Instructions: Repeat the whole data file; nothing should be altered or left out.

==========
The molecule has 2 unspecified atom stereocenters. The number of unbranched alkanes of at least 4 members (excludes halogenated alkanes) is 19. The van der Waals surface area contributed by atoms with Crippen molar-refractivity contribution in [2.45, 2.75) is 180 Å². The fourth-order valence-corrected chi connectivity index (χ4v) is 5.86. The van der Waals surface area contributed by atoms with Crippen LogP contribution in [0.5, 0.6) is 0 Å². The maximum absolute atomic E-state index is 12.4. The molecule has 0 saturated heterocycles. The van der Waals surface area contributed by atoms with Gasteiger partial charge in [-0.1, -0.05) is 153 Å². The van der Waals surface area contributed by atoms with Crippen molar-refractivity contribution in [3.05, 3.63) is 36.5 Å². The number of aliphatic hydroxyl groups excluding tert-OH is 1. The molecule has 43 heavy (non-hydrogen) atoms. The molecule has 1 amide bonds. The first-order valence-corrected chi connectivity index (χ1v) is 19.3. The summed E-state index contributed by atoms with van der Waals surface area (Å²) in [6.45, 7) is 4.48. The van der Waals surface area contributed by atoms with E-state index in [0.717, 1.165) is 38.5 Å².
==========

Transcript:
The molecule has 2 unspecified atom stereocenters. The number of unbranched alkanes of at least 4 members (excludes halogenated alkanes) is 19. The van der Waals surface area contributed by atoms with Crippen molar-refractivity contribution in [2.45, 2.75) is 180 Å². The fourth-order valence-corrected chi connectivity index (χ4v) is 5.86. The van der Waals surface area contributed by atoms with Crippen LogP contribution in [0.5, 0.6) is 0 Å². The maximum absolute atomic E-state index is 12.4. The molecule has 0 saturated heterocycles. The van der Waals surface area contributed by atoms with Gasteiger partial charge in [-0.1, -0.05) is 153 Å². The van der Waals surface area contributed by atoms with Crippen molar-refractivity contribution in [3.05, 3.63) is 36.5 Å². The number of aliphatic hydroxyl groups excluding tert-OH is 1. The molecule has 43 heavy (non-hydrogen) atoms. The molecule has 1 amide bonds. The first-order valence-corrected chi connectivity index (χ1v) is 19.3. The summed E-state index contributed by atoms with van der Waals surface area (Å²) in [6.45, 7) is 4.48. The van der Waals surface area contributed by atoms with E-state index in [0.717, 1.165) is 38.5 Å².